In-Class Research ProjectsKnowledge beyond the Textbook

All Gustavus Biology graduates have performed significant in-class research (ICR) projects.  Here, ICR refers to a project that requires the student to contribute heavily to experimental design and to invest time far in excess of what is required for more 'normal' homework assignments and exams.

ICR experiences are introduced early in the Biology Core, as they demonstrate the power of the scientific method as a tool for undestanding and improving our world. Those students who pursue careers outside biology are still consumers of scientific information and technological innovation. We hope that ICR can help our community to better understand the issues surrounding (real or imaginary) controversies, such as vaccination, environmental conservation, climate change, CRISPR-Cas9, and emerging diseases.

For those students who continue in Biology, the ICR experience provides marketable skills, a learning challenge, an enhanced application to graduate and professional schools, and an opportunity for pride in one's accomplishments. Our students task themselves with mastering advanced methods in cell culture, information literacy, field data collection, statistics and more. Here are some examples of some (but certainly not all) ICR projects:

Decomposition Column and Phenology Projects. BIO102 Organismal Biology.  Students in this second-semester Core class conduct two multi-week investigations as an introduction to the scientific method. The Decomposition Column Project requires students to create a simple experiment in controlled decomposition chambers, allowing them to observe the decomposition of food items under two conditions.  The Phenology project allows students to compare historical climate data and previous natural history notes to the multi-week changes experienced by a single tree species as winter changes to spring.  For both projects, students are graded on their ability to collect and curate weekly observations.  The Decomposition Column project is graded as a separate assignment, and a large portion of the BIO102 grade is then based upon the Phenology Project's partial scientific report (Results and Discussion sections).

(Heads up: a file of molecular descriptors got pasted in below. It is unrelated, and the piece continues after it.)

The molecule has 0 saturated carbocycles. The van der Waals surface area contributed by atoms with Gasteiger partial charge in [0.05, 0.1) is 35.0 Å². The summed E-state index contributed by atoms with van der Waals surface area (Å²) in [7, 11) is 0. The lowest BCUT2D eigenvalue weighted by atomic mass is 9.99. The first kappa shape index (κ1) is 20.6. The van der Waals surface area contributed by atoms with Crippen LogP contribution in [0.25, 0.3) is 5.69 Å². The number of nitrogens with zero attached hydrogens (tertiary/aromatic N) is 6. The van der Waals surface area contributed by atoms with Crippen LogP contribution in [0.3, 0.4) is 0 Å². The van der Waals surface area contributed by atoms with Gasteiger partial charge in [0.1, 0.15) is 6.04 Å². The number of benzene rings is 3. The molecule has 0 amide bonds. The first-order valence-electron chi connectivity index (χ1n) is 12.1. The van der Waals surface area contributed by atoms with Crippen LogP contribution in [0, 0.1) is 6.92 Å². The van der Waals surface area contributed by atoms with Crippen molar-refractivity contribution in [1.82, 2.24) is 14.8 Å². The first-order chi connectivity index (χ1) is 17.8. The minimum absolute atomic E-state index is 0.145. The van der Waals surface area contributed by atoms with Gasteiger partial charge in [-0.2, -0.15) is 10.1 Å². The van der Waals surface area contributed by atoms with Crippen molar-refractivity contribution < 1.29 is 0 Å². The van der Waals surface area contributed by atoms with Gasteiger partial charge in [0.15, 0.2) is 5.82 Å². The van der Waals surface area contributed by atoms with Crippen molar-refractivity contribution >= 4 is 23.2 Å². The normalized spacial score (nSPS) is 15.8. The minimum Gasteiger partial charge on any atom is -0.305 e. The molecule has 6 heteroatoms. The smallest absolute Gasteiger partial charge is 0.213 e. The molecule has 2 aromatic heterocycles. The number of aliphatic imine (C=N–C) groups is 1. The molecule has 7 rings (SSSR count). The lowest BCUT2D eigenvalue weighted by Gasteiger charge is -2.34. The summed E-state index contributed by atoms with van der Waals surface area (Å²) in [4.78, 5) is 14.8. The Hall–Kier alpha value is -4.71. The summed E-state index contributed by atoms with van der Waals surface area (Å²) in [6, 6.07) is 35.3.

Multivariate analysis of lake ecosystems. BIO383 Aquatic Biology. Students choose a question regarding Minnesota lake biology and management. They form hypotheses and test them using data collected during 383 field trips combined with the large dataset available from the Minnesota Department of Natural Resources. Students find a faculty from Gustavus' Mathematics and Computer Science department to provide some oversight, and often use multivariate statistical techniques not usually taught to undergraduates. A full report is written, including a review of relevant literature, and how test results impact lake management policy.


Researchers must learn to solve a variety of problems, from wrong assumptions in technical analysis to removing stubbornly stuck waders.